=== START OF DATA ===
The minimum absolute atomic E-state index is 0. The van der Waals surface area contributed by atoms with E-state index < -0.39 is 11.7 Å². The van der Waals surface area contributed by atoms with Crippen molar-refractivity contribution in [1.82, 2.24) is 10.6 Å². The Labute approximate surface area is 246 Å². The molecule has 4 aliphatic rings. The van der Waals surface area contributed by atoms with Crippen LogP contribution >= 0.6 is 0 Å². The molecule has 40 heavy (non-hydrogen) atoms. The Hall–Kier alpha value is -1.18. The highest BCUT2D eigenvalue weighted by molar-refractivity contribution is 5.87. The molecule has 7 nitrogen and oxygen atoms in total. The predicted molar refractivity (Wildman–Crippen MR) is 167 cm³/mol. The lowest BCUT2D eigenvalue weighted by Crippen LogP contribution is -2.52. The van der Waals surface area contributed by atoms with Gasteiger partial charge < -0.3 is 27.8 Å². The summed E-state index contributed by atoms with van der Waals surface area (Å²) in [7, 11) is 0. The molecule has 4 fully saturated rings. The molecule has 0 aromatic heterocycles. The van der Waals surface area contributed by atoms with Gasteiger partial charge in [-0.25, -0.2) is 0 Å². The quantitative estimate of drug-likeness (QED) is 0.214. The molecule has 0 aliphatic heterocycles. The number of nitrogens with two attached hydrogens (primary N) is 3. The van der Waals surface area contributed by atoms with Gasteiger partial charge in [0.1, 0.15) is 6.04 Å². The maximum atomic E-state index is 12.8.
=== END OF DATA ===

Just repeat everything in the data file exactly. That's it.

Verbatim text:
The minimum absolute atomic E-state index is 0. The van der Waals surface area contributed by atoms with E-state index < -0.39 is 11.7 Å². The van der Waals surface area contributed by atoms with Crippen molar-refractivity contribution in [1.82, 2.24) is 10.6 Å². The Labute approximate surface area is 246 Å². The molecule has 4 aliphatic rings. The van der Waals surface area contributed by atoms with Crippen LogP contribution >= 0.6 is 0 Å². The molecule has 40 heavy (non-hydrogen) atoms. The Hall–Kier alpha value is -1.18. The highest BCUT2D eigenvalue weighted by molar-refractivity contribution is 5.87. The molecule has 7 nitrogen and oxygen atoms in total. The predicted molar refractivity (Wildman–Crippen MR) is 167 cm³/mol. The lowest BCUT2D eigenvalue weighted by Crippen LogP contribution is -2.52. The van der Waals surface area contributed by atoms with Gasteiger partial charge < -0.3 is 27.8 Å². The summed E-state index contributed by atoms with van der Waals surface area (Å²) in [7, 11) is 0. The molecule has 4 fully saturated rings. The molecule has 0 aromatic heterocycles. The van der Waals surface area contributed by atoms with Gasteiger partial charge in [-0.25, -0.2) is 0 Å². The quantitative estimate of drug-likeness (QED) is 0.214. The molecule has 0 aliphatic heterocycles. The number of nitrogens with two attached hydrogens (primary N) is 3. The van der Waals surface area contributed by atoms with Gasteiger partial charge in [0.1, 0.15) is 6.04 Å². The maximum atomic E-state index is 12.8.